I have some existing code which tries to read the current version of SQL Server that's installed for a particular instance name by using a WMI query. It checks the first dotted part of the VERSION (to trigger an Upgrade install) and the SPLEVEL (to trigger a Patch install). This has worked well up to now. (I need to be able to get the version programmatically and without actually opening an SQL connection to the instance.)

However 2017 and 2019 have done away with service packs, rendering SPLEVEL useless, so I'm looking for an alternative to determine when only an older CU is present.

According to the table of version numbers, on my fresh 2019 install with CU4 applied, I should be seeing a VERSION of 15.0.4033.1 and a FILEVERSION of 2019.150.4033.1 (the actual page has a typo in the latter).

However while I am seeing the matching FILEVERSION, what I see for the VERSION is still the RTM value of 15.0.2000.5. This is also confirmed if I look at the Advanced Properties in SQL Server Configuration Manager. (And FWIW I also confirmed that SPLEVEL was still 0.)

Oddly, if I connect using Management Studio then it does show the version as 15.0.4033.1.

I don't mind switching to comparing the FILEVERSION if that's what's needed, but what has me concerned are the "GDR Builds". Looking at the equivalent table from 2017, there doesn't appear to be any particular rhyme or reason and a more recent GDR build can have a lower version number than an older CU build.

How can I make sense of this? What even is a GDR build and where does it come from anyway? Is it safe to assume they'll never "upgrade" an install that already has some CUs applied?

2 Answers 2


as a partial solution for this interesting problem, I would consider powershell:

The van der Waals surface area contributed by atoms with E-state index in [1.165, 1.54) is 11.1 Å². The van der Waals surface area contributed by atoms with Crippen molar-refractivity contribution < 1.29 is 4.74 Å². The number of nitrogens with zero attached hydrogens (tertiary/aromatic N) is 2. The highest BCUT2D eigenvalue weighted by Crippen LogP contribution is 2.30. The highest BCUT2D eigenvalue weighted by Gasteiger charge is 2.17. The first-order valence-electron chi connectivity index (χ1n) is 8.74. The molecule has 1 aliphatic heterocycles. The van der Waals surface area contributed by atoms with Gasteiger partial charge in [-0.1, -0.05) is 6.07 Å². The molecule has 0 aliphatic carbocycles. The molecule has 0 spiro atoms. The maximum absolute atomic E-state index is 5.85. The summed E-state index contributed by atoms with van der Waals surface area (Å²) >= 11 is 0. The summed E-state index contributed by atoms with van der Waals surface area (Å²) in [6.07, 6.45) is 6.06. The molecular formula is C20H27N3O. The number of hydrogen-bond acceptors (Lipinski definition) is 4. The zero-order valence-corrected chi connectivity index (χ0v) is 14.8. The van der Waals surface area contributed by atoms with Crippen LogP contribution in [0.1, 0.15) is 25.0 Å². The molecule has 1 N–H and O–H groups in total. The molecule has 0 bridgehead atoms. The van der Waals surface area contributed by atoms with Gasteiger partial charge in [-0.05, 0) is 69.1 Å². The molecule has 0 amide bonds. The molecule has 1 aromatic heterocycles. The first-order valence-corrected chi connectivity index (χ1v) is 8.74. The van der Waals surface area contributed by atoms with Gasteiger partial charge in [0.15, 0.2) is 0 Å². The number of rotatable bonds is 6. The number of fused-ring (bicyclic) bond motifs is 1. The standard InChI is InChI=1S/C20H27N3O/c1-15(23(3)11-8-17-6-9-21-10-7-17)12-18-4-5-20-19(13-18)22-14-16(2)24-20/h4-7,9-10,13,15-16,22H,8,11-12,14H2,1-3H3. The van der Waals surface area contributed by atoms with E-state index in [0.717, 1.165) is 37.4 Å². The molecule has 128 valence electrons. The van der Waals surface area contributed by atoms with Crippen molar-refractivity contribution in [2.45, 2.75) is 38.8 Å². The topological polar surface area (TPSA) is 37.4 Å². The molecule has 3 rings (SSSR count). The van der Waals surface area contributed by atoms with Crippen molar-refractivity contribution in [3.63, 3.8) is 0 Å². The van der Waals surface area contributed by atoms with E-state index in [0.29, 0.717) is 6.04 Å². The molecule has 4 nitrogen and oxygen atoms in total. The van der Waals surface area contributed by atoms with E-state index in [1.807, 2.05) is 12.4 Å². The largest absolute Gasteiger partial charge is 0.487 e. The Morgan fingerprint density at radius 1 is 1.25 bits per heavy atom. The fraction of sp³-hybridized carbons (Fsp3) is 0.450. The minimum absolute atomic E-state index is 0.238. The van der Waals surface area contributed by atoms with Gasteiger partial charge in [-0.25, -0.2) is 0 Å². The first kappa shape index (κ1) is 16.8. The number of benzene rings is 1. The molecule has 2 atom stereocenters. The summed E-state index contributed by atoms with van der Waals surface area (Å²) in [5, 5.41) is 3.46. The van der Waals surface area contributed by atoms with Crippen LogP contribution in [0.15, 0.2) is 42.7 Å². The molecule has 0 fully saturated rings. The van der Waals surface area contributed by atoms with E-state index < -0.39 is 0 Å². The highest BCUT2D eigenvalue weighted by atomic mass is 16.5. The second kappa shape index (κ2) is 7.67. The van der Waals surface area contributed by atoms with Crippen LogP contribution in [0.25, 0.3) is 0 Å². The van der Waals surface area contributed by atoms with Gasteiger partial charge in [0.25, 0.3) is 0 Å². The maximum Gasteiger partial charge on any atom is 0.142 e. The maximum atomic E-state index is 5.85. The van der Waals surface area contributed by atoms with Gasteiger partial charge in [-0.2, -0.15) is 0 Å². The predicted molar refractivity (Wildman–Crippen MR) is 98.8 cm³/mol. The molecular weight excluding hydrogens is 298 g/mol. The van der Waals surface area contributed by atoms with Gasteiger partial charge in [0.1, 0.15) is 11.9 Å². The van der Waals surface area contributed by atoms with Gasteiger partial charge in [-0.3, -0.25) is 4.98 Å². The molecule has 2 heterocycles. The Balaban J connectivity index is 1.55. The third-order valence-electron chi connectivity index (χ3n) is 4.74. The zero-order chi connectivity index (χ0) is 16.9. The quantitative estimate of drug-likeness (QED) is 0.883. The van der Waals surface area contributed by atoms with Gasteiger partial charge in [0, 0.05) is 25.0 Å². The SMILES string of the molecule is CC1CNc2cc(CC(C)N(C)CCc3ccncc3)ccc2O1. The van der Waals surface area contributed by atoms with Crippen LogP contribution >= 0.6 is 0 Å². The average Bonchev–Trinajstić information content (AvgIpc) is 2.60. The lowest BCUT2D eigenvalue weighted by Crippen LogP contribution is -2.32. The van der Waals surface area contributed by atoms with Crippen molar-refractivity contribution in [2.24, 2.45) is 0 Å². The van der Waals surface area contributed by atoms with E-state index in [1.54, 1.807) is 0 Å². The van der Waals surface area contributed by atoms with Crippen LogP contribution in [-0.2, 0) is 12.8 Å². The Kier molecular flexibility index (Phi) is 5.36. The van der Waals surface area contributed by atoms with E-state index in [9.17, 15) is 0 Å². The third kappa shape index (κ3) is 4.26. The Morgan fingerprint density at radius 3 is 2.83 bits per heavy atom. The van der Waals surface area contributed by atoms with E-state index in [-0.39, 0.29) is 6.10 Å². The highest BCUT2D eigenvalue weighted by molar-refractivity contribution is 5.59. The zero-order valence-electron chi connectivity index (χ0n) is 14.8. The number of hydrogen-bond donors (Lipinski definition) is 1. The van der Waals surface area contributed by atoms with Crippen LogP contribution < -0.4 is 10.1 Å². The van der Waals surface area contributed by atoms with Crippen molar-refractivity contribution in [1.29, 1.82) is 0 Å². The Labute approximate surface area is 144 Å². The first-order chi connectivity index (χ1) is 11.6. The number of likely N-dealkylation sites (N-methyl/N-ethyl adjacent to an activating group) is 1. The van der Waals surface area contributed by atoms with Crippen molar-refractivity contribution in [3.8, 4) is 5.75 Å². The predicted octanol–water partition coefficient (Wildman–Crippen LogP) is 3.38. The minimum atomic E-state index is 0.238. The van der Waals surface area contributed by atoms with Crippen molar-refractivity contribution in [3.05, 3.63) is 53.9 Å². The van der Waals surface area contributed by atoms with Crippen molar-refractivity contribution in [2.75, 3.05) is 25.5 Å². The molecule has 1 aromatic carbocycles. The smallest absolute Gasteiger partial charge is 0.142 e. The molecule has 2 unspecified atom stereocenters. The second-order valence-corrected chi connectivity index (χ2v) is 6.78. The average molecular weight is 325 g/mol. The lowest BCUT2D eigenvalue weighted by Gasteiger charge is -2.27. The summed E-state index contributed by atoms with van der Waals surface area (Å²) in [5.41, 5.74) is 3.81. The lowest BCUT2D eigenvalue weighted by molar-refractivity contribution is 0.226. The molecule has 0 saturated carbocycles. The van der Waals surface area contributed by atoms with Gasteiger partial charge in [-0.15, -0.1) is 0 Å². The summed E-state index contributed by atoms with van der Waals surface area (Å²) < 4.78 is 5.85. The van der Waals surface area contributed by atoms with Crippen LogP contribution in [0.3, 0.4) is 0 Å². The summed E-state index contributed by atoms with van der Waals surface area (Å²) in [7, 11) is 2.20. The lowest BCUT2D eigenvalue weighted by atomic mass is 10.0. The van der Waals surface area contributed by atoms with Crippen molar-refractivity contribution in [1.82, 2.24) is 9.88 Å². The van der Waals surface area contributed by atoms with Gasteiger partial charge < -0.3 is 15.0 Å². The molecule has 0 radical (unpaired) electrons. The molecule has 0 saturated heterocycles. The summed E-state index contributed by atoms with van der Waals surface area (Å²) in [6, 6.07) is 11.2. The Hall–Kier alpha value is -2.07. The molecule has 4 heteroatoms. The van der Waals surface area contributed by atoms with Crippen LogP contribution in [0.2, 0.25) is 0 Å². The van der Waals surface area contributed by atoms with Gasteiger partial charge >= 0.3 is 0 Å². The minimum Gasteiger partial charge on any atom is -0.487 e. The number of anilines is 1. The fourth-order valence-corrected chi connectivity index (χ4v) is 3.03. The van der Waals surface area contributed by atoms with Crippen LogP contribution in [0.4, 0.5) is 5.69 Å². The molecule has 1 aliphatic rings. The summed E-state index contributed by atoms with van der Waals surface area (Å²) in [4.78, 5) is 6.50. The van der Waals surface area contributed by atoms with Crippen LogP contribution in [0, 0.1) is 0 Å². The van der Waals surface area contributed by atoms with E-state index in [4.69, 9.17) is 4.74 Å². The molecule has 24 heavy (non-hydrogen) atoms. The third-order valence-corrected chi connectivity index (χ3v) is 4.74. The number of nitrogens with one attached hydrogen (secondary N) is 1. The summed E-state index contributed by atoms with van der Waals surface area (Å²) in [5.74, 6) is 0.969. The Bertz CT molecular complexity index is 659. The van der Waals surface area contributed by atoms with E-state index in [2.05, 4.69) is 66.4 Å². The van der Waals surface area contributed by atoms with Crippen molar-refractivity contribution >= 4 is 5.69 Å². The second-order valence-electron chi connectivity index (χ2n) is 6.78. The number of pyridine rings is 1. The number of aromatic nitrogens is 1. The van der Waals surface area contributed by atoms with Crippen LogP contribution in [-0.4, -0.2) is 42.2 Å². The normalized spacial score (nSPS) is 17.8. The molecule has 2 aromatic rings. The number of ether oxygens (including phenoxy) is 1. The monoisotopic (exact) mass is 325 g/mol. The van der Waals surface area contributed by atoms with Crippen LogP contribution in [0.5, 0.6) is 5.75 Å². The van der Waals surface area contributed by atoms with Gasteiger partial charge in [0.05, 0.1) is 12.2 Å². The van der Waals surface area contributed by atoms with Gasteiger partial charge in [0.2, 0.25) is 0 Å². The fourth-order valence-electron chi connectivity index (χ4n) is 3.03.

first you need to Install the SQL Server PowerShell module on every server you need.

Get-SqlAgent -ServerInstance "MY_SERVER"

enter image description here

On the picture above you can see the ServerVersion that you are looking for.

  • 1
    Installing something extra is not an acceptable solution. And that doesn't answer my concern about GDR version numbers.
    – Miral
    Apr 13, 2020 at 22:18
  • good point! I would have to think about this one. Apr 14, 2020 at 9:20

[This is only a partial answer, as it doesn't address my concern regarding GDR build numbers.]

I've decided to take an alternate approach to reading the existing SQL Server instances and versions, which appears to work a bit more consistently (though the question about GDR builds remains), by reading the registry instead of using WMI. The process is as follows:

  1. Read a list of instance names and associated registry key names from HKLM\SOFTWARE\Microsoft\Microsoft SQL Server\Instance Names\SQL.
  2. For each one of interest, read version information from HKLM\SOFTWARE\Microsoft\Microsoft SQL Server\key name\Setup. In particular:
    • PatchLevel has the full version number including CUs, eg. 15.0.4033.1.
    • Version has the full version number excluding CUs, eg. 15.0.2000.5.
    • SP has the service pack number (though this is presumably always going to be 0 from now on).
    • Oddly enough, there doesn't appear to be anywhere that you can read "SQL Server 2019" as a product name, or even just "2019".

One of the cases where I needed to distinguish these things was for an installer wrapper; you need to figure out in advance whether to pass /ACTION=Install, /ACTION=Upgrade, or /ACTION=Patch (and for the latter you have to pass it directly to a hotfix installer; it doesn't work on the full installer, no matter what the confusing error message says).

It'd be nice if the default installer figured this out for itself, but it doesn't. You just get very weird errors if you pass the wrong thing.

Your Answer

By clicking “Post Your Answer”, you agree to our terms of service and acknowledge you have read our privacy policy.

Not the answer you're looking for? Browse other questions tagged or ask your own question.